The British government has hit back at French threats to cut Jersey’s energy supply over a fishing dispute as the island prepared for an imminent blockade of its main port, a development last seen in the 1990s when the Royal Navy was forced to intervene.
The crown dependency is preparing to activate emergency plans in response to threats from France including comments by its minister for maritime affairs, Annick Girardin, in which she had warned of retaliation over a lack of access to UK waters for the country’s fishing fleet.
A UK government spokesman described the intervention from Paris as “unacceptable and disproportionate”.
Jersey’s external relations minister, Senator Ian Gorst, said the threat to the island’s energy supply, made by the French minister in the national assembly on Tuesday, was grave but that a more imminent danger was a blockade by fishing boats of St Helier, the main entry point for goods and supplies.
“That is very possible. They have done so with our sister channel island [Guernsey] in the past, in the 90s, so we are preparing for our eventuality. It may even be as soon as tomorrow,” he said. “We have got contingency emergency committees that are preparing for that eventuality. It would potentially prevent cargo tomorrow.
“Frustrations are running very high,” Gorst added.
The maritime row has been triggered by changes wrought by Brexit to the fishing rights of UK and EU fleet. On Tuesday, Girardin had said she was “revolted” by the lack of access given to French boats that had operated for decades in Jersey’s waters. She had claimed Paris was ready to retaliate, warning that the Channel island relied on “the transmission of electricity by underwater cables” from France.
The UK government responded forcefully on Wednesday, claiming the threats fitted a pattern of behaviour by the EU and its member states since the end of the Brexit transition period on 1 January.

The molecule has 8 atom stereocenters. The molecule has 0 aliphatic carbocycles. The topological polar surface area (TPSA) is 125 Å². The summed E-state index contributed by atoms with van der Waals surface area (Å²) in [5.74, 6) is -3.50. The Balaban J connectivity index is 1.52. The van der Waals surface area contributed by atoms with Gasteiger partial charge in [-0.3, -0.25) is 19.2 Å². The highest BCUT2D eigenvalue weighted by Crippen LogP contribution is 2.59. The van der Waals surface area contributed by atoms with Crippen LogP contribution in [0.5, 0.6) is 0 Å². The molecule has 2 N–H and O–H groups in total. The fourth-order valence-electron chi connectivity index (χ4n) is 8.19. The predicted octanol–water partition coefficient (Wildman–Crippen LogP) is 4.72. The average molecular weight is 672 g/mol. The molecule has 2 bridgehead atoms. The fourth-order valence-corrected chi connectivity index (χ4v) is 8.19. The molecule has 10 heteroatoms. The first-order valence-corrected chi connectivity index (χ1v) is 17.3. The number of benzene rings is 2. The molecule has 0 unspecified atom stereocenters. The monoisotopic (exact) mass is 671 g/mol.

“To threaten Jersey like this is clearly unacceptable and disproportionate,” a UK government spokesman said. “We are working closely with the EU and Jersey on fisheries access provisions following the end of the transition period so trust the French will use the mechanisms of our new treaty to solve problems.”
A UK government source noted that the threat to Jersey’s energy supply followed the invocation of article 16 to establish a vaccine border on the island of Ireland, warnings of a block on exports to the UK and the recent suggestion from France’s EU affairs minister that the City of London would suffer if the British government reneged on its commitments on fishing.
“Comments such as these are surprising and disappointing, especially from a close neighbour,” the UK official said. “This is just the latest example of the EU issuing threats as a first resort at any sign of difficulty. They should be using the mechanisms of our new treaty to solve problems; that is exactly what it is there for.”
Gorst said that cutting Jersey’s energy supply, 95% of which comes from France, would force the island to refire an oil power station, scuppering its green targets. But he added that he believed that France would only be able to act on the threat in 2026, at the end of a current agreement between the EU and the UK on energy supply contained within the free trade deal struck on Christmas eve.
“It is not the first time [cutting energy] has been mooted to us but the energy deal is a commercial contract between EDF and Jersey Electricity Company. We have got three undersea cables but we are able in extremis to produce our electricity through a power station here in Jersey, but it is just not as green or as cheap,” he said.
Gorst said he had held talks on Wednesday with George Eustice, the environment secretary, over a plan to defuse the situation.
The cause of the tension has been the demand from Jersey for evidence from French fishing vessels that they have historically fished in its waters, a condition contained within the EU-UK trade deal for the continuation of their activity.
Jersey published on Friday a list of licences issued for 41 French boats over 12 metres that had met the requirement that they had fished in Jersey waters for at least 10 days over a period of 12 months in the past three years.
But 17 boats have not been given licences and the French government has claimed that unfair conditions had also been set on those who been offered access.
Gorst said: “We are putting together a plan which we hope will provide extra time for the French boats that it has now become apparent didn’t provide sufficient evidence to prove their historical fishing in our waters … It would allow them to continue to operate while they provide that evidence.”
UK government sources, mindful of how quickly the post-Brexit dispute over Northern Ireland blew up, said attempts were being made to resolve the dispute before it worsened.
Jersey Electricity moved on Wednesday to reassure customers that it had backup in the “unlikely event” that France cut supplies.